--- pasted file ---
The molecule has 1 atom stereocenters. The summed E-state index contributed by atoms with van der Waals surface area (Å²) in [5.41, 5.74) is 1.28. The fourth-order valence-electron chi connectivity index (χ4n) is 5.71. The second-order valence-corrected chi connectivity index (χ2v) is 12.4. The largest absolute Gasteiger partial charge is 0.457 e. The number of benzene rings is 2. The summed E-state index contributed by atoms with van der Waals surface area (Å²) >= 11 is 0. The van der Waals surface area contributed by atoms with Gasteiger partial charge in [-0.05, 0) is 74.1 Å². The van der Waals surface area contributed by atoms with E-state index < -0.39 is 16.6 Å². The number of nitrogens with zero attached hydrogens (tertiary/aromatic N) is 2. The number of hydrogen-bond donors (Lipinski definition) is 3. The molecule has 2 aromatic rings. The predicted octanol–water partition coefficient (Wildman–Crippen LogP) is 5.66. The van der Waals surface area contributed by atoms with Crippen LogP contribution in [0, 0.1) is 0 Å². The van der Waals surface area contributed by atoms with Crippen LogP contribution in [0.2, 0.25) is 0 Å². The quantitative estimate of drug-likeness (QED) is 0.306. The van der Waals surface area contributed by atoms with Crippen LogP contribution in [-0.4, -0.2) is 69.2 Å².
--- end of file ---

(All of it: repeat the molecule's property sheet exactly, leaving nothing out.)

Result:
The molecule has 1 atom stereocenters. The summed E-state index contributed by atoms with van der Waals surface area (Å²) in [5.41, 5.74) is 1.28. The fourth-order valence-electron chi connectivity index (χ4n) is 5.71. The second-order valence-corrected chi connectivity index (χ2v) is 12.4. The largest absolute Gasteiger partial charge is 0.457 e. The number of benzene rings is 2. The summed E-state index contributed by atoms with van der Waals surface area (Å²) >= 11 is 0. The van der Waals surface area contributed by atoms with Gasteiger partial charge in [-0.05, 0) is 74.1 Å². The van der Waals surface area contributed by atoms with E-state index < -0.39 is 16.6 Å². The number of nitrogens with zero attached hydrogens (tertiary/aromatic N) is 2. The number of hydrogen-bond donors (Lipinski definition) is 3. The molecule has 2 aromatic rings. The predicted octanol–water partition coefficient (Wildman–Crippen LogP) is 5.66. The van der Waals surface area contributed by atoms with Crippen LogP contribution in [0, 0.1) is 0 Å². The van der Waals surface area contributed by atoms with Crippen LogP contribution in [0.2, 0.25) is 0 Å². The quantitative estimate of drug-likeness (QED) is 0.306. The van der Waals surface area contributed by atoms with Crippen LogP contribution in [-0.4, -0.2) is 69.2 Å².